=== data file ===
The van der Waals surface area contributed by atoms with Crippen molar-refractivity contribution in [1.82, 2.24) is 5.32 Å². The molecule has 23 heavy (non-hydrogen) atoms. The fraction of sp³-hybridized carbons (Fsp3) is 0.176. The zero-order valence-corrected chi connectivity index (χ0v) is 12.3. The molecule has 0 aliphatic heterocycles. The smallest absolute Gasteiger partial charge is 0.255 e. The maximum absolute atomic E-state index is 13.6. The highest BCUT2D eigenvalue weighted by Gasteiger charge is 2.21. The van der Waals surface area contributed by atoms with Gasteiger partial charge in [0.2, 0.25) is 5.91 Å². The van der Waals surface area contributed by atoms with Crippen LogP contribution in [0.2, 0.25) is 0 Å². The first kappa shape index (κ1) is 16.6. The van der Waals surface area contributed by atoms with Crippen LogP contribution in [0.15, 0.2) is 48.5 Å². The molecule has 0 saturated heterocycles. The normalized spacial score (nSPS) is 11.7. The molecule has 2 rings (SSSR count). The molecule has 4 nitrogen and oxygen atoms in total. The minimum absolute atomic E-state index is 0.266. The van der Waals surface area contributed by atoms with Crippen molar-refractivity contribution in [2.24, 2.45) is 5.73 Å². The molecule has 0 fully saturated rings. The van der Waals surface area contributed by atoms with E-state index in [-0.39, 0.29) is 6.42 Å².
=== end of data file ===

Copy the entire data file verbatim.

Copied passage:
The van der Waals surface area contributed by atoms with Crippen molar-refractivity contribution in [1.82, 2.24) is 5.32 Å². The molecule has 23 heavy (non-hydrogen) atoms. The fraction of sp³-hybridized carbons (Fsp3) is 0.176. The zero-order valence-corrected chi connectivity index (χ0v) is 12.3. The molecule has 0 aliphatic heterocycles. The smallest absolute Gasteiger partial charge is 0.255 e. The maximum absolute atomic E-state index is 13.6. The highest BCUT2D eigenvalue weighted by Gasteiger charge is 2.21. The van der Waals surface area contributed by atoms with Gasteiger partial charge in [0.2, 0.25) is 5.91 Å². The van der Waals surface area contributed by atoms with Crippen LogP contribution in [0.2, 0.25) is 0 Å². The first kappa shape index (κ1) is 16.6. The van der Waals surface area contributed by atoms with Crippen LogP contribution in [0.15, 0.2) is 48.5 Å². The molecule has 0 saturated heterocycles. The normalized spacial score (nSPS) is 11.7. The molecule has 2 rings (SSSR count). The molecule has 4 nitrogen and oxygen atoms in total. The minimum absolute atomic E-state index is 0.266. The van der Waals surface area contributed by atoms with Crippen molar-refractivity contribution in [2.24, 2.45) is 5.73 Å². The molecule has 0 fully saturated rings. The van der Waals surface area contributed by atoms with E-state index in [-0.39, 0.29) is 6.42 Å².